What Orthodoxy loses from bad parenting, it gains in the Ba'al T'shuva department.

The vast majority of today's BTs came from broken homes and were at least seeking out a surefire path to stable marriages and stable family lives- needs that were unmet by their own parents.

Most BTs don't really do an in-depth analysis before becoming frum, they just see the possibility of fulfilling these unmet needs and "go for it," hook, line and sinker.

So, there's an interesting mirror-image effect going on here.

Baal Habos said...

JA, while I'm in agreement with your attitude towards OJ, I'm not so sure that children and adolescents drop out because of theological reasons. You use yourself as an example, how old were you when you began to question?

littlefoxling said...

JA,

Like BHB, I never did any formal study of the issue, so I don’t really know. But I can say for myself that my own problems with OJ were purely theological and had nothing to do with my parents or anything else. I can also say anecdotally that many of my friends feel the same way.

I’d also like to add one note here. There is an implication, on the part of all the people who write such things, that people wouldn’t go OTD for theological reasons. The implication, then, is that no person could possibly deny the truth of Orthodox Judaism. I find this very difficult to accept because:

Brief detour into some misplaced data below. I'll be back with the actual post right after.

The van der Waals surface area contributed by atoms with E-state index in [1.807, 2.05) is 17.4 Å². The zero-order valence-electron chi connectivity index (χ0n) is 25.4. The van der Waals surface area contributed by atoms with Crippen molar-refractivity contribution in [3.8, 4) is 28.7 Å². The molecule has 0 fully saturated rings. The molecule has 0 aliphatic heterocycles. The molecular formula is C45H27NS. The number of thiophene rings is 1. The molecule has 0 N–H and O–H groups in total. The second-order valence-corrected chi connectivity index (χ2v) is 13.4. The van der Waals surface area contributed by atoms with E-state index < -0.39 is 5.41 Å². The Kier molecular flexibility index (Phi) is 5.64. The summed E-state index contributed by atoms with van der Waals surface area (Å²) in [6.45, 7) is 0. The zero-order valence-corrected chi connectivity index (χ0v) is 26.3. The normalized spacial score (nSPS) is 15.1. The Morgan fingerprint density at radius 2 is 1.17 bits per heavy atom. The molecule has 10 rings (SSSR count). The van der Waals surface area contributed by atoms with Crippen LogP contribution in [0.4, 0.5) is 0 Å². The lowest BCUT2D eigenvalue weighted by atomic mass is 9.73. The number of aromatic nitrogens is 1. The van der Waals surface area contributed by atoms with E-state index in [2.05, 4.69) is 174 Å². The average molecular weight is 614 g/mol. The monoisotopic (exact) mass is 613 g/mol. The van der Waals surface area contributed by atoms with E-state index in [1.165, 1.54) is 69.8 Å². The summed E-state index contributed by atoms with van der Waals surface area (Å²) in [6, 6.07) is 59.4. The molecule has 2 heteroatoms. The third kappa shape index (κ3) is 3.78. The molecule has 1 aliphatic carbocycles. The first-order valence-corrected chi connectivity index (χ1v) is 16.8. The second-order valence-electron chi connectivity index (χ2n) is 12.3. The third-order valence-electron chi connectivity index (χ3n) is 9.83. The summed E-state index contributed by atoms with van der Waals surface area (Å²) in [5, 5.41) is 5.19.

-Clearly, many many people in the world don’t accept OJ.
-All of the people that do accept OJ are born Jews. If the case is so compelling, why do only those who are biased towards OJ accept it?
-If the case for OJ is so compelling, why do the OJ people have to censor, ban, and suppress any information that is relevant to the truth of OJ? Why not debate the issue on its merits? When I was in Yeshiva, theology wasn’t even addressed.

I think, then, that what the writer really means to say is, given the amazing efficacy of our brainwashing capabilities, why is it that certain people don’t listen to what they are brainwashed to believe? It must be their parents fault for not being effective enough brainwashers and allowing their children to think a little.

XGH said...

> So I'll say it clearly, for the record. I dropped out because of complaints (c"v!) against Hashem (or at least against his existence) AND against the Torah.

You're missing the point. Had your parents done their job of indoctrination err I mean education correctly, you would never have developed those complaints in the first place.

Orthoprax said...

To be fair, theology and Jewish philosophy was addressed in my yeshivah. Though in a rather rudimentary way. But most of the kids aren't interested anyway.

Jay said...

If a family member was not observant there would whispers in their absence or when they left a room momentarily akin to SHE HAS CANCER...she's not frum- mebech-It's not teens who are at risk- it's the parents who by their reflexive actions stigamtize a youn person, try to conceal her existence from the "frum world" at large to perserve the shidduch prospects of a sibling or maintain the integrity of the family. BTW I am a non practicing orthodox Jew. Therefore I am flexidox

Jewish Atheist said...

Orthoprax:

People that never care enough to think philosophically are those who cannot imagine others caring enough to think philosophically and actually acting on the conclusions reached.

Good point. One tends to forget how differently people live their lives.

Anonymous: